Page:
Personal life[edit]

Nossel was born in Westchester, New York, the daughter of South African parents and granddaughter of refugees from Nazi Germany who fled to South Africa during the 1930s.[31] She traces her interest in human rights to her growing up Jewish in America, and her visits to apartheid South Africa in her youth.[31] She has frequently visited relatives in Israel, saying "It's a place where I feel very comfortable and at home."[31]

She is currently married and lives with her husband and two children in Manhattan.[citation needed]


  1. ^ Connolly, Emma (January 16, 2013). "PEN American Center Names Suzanne Nossel as Executive Director" (Press release). PEN American Center. Retrieved February 6, 2013.
  2. ^ Fitzgerald, Gwen (November 17, 2011). "Amnesty International USA Announces Leadership Transition: Suzanne Nossel Selected as New Executive Director of Human Rights Organization" (Press release). Amnesty International USA. Retrieved March 22, 2012.
  3. ^ "Afghan Women and Girls Security Promotion Act of 2012 Will Help Ensure the Protection of Afghan Women". Amnesty International USA.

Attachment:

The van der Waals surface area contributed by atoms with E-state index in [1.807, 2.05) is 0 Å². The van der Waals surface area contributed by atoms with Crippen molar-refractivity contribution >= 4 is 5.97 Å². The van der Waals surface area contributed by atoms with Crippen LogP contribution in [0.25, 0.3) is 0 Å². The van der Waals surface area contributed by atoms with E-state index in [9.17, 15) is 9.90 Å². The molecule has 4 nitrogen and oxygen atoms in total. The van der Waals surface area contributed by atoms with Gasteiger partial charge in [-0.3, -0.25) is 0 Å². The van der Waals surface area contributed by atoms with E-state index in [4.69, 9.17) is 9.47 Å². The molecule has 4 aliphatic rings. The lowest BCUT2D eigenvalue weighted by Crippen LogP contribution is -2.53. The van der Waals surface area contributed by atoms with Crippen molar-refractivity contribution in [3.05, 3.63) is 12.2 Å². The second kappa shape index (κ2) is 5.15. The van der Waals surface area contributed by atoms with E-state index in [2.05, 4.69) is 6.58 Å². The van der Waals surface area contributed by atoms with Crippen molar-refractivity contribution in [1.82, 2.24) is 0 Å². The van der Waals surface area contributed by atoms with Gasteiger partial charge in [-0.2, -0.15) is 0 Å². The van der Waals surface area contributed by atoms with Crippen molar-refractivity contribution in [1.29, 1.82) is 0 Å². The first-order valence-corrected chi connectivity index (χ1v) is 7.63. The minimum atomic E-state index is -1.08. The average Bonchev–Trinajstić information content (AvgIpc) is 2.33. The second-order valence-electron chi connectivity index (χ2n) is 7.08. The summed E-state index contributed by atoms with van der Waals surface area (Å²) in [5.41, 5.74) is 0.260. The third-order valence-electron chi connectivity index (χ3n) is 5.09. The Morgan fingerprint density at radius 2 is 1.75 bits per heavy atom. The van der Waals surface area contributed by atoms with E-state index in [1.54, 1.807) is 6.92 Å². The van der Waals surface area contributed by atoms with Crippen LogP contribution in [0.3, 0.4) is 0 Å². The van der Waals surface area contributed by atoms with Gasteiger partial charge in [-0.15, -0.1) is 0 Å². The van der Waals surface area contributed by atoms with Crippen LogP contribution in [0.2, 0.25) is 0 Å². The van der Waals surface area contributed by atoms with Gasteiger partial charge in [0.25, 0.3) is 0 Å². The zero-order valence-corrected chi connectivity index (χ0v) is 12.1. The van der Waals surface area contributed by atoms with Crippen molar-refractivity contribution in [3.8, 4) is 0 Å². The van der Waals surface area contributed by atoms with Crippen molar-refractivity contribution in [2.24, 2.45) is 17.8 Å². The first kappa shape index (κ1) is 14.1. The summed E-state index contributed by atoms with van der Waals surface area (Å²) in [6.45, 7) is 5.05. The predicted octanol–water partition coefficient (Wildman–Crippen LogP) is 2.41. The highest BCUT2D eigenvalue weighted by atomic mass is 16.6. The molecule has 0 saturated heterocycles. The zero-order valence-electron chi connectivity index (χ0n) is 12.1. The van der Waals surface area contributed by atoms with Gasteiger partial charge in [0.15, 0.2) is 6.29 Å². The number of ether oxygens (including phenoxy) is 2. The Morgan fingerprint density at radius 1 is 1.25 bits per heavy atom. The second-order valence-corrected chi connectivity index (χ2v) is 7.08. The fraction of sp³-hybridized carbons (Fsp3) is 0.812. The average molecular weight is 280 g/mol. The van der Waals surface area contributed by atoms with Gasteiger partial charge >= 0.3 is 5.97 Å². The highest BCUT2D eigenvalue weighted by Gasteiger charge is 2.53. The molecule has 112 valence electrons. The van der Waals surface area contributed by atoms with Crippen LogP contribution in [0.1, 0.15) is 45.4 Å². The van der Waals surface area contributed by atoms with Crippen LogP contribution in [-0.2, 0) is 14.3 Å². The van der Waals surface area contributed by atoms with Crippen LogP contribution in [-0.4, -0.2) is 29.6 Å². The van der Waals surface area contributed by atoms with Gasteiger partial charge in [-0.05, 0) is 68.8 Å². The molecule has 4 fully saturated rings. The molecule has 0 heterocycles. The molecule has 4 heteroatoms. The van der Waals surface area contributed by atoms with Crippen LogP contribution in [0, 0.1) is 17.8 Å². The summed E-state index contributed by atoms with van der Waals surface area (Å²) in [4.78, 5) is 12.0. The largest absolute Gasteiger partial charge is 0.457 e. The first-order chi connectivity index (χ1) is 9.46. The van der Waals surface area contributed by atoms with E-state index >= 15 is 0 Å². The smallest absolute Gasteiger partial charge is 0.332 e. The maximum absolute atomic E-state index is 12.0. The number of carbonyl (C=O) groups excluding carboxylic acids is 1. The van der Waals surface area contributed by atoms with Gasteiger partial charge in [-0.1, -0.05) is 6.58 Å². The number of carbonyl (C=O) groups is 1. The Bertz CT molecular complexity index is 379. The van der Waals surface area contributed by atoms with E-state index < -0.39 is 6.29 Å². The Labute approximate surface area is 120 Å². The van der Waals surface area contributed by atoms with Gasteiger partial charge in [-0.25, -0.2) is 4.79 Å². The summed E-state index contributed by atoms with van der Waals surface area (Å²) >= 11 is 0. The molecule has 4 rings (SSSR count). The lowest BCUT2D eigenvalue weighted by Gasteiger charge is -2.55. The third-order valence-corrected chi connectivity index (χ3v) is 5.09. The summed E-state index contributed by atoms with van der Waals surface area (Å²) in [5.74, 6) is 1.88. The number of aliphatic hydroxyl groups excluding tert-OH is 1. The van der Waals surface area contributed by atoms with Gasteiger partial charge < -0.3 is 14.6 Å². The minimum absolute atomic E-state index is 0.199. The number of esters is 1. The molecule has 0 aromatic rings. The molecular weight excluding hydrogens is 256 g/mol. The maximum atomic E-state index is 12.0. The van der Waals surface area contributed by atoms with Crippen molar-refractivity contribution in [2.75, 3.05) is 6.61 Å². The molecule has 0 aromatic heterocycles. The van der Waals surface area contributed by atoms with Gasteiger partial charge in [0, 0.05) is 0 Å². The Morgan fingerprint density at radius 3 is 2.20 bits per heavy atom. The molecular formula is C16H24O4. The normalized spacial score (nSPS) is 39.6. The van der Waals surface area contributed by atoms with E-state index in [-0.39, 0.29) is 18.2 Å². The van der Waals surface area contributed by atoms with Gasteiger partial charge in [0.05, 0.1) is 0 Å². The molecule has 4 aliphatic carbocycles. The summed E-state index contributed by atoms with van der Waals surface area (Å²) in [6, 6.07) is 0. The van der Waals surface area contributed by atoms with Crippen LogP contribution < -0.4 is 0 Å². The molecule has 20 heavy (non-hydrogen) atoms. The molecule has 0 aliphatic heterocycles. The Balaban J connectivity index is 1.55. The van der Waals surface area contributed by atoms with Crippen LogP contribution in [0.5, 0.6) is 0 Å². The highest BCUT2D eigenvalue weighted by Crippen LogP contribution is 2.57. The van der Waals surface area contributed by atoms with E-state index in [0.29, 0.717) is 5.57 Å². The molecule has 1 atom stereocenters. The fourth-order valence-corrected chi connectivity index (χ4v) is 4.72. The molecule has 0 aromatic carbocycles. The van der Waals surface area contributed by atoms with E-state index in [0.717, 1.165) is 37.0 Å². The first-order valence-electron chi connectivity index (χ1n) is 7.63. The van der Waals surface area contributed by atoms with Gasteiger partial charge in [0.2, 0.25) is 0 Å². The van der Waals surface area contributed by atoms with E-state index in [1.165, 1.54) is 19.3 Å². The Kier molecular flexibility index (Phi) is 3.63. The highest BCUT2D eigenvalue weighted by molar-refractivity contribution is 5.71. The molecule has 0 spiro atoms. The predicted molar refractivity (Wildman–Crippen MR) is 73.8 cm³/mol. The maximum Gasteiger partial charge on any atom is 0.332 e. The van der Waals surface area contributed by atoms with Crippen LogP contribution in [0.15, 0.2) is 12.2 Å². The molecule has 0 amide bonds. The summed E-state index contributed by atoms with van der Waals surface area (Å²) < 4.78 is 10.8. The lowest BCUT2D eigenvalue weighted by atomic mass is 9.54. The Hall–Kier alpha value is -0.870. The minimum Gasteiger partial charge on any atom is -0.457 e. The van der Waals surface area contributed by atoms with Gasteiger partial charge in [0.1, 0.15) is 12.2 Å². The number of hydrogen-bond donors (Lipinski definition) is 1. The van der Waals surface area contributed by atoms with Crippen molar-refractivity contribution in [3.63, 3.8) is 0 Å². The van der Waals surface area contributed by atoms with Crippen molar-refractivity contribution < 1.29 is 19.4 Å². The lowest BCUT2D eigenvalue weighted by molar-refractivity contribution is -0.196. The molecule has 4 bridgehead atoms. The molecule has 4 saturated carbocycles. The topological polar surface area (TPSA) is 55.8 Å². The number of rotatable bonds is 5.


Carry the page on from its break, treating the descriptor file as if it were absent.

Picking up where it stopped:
4. ^ "U.N. council passes gay rights resolution".
  5. ^ "United States Mission to the United Nations". United States Mission to the United Nations. Retrieved October 18, 2019.
  6. ^ "The Fear of Art: 32nd Social Research Conference on Livestream". The New Livestream.
  7. ^ "About the Program".
  8. ^ Harvard News Office. "Harvard Gazette: Radcliffe honors alums".
  9. ^ "Human Rights Awards Reception".
  10. ^ a b "Suzanne Nossel". Foreign Affairs.
  11. ^ "Page not found - Foreign Policy".
  12. ^ Suzanne Nossel (June 29, 2015). "Can the Supreme Court's Marriage Decision Help the World's Most Homophobic Country?". Foreign Policy.
  13. ^ Suzanne Nossel (March 17, 2015). "Don't Let Iran Off the Hook for Human Rights". Foreign Policy.
  14. ^ Suzanne Nossel (February 4, 2015). "Closing a Vital Window Into China". Foreign Policy.
  15. ^ Suzanne Nossel (January 6, 2015). "Obama, Unbound". Foreign Policy.